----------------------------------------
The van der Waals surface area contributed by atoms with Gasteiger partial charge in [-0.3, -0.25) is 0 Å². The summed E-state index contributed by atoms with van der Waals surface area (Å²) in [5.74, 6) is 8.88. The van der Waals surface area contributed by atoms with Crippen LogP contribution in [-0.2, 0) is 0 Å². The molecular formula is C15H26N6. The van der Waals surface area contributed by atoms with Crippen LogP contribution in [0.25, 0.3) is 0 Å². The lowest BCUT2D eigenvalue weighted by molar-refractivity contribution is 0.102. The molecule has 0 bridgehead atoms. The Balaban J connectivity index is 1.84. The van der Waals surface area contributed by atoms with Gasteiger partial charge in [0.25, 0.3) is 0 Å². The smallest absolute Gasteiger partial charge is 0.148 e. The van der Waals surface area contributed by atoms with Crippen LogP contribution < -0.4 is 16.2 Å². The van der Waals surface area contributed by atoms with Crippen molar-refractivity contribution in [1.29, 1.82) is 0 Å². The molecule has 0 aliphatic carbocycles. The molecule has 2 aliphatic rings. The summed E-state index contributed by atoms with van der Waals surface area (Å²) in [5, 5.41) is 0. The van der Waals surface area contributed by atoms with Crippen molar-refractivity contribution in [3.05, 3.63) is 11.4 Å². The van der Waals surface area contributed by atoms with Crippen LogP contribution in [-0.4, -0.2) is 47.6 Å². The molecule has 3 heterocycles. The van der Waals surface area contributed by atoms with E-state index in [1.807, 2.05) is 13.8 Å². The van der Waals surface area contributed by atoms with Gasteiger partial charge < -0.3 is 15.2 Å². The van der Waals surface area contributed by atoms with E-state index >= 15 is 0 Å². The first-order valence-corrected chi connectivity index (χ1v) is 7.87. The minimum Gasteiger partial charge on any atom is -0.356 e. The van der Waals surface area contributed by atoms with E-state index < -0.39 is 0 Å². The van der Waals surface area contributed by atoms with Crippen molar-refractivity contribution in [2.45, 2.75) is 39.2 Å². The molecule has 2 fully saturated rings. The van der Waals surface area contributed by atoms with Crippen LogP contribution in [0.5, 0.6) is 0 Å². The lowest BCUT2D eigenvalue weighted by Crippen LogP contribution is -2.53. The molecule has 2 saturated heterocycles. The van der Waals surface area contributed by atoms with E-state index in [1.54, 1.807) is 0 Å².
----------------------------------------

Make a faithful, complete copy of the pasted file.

The van der Waals surface area contributed by atoms with Gasteiger partial charge in [-0.3, -0.25) is 0 Å². The summed E-state index contributed by atoms with van der Waals surface area (Å²) in [5.74, 6) is 8.88. The van der Waals surface area contributed by atoms with Crippen LogP contribution in [-0.2, 0) is 0 Å². The molecular formula is C15H26N6. The van der Waals surface area contributed by atoms with Crippen LogP contribution in [0.25, 0.3) is 0 Å². The lowest BCUT2D eigenvalue weighted by molar-refractivity contribution is 0.102. The molecule has 0 bridgehead atoms. The Balaban J connectivity index is 1.84. The van der Waals surface area contributed by atoms with Gasteiger partial charge in [0.25, 0.3) is 0 Å². The smallest absolute Gasteiger partial charge is 0.148 e. The van der Waals surface area contributed by atoms with Crippen LogP contribution < -0.4 is 16.2 Å². The van der Waals surface area contributed by atoms with Crippen molar-refractivity contribution in [1.29, 1.82) is 0 Å². The molecule has 0 aliphatic carbocycles. The molecule has 2 aliphatic rings. The summed E-state index contributed by atoms with van der Waals surface area (Å²) in [5, 5.41) is 0. The van der Waals surface area contributed by atoms with Crippen molar-refractivity contribution in [3.05, 3.63) is 11.4 Å². The van der Waals surface area contributed by atoms with Crippen LogP contribution in [-0.4, -0.2) is 47.6 Å². The molecule has 3 heterocycles. The van der Waals surface area contributed by atoms with E-state index in [1.807, 2.05) is 13.8 Å². The van der Waals surface area contributed by atoms with Gasteiger partial charge < -0.3 is 15.2 Å². The van der Waals surface area contributed by atoms with E-state index >= 15 is 0 Å². The first-order valence-corrected chi connectivity index (χ1v) is 7.87. The minimum Gasteiger partial charge on any atom is -0.356 e. The van der Waals surface area contributed by atoms with E-state index < -0.39 is 0 Å². The van der Waals surface area contributed by atoms with Crippen molar-refractivity contribution in [2.45, 2.75) is 39.2 Å². The molecule has 2 fully saturated rings. The van der Waals surface area contributed by atoms with Crippen LogP contribution in [0.5, 0.6) is 0 Å². The lowest BCUT2D eigenvalue weighted by Crippen LogP contribution is -2.53. The molecule has 2 saturated heterocycles. The van der Waals surface area contributed by atoms with E-state index in [1.54, 1.807) is 0 Å².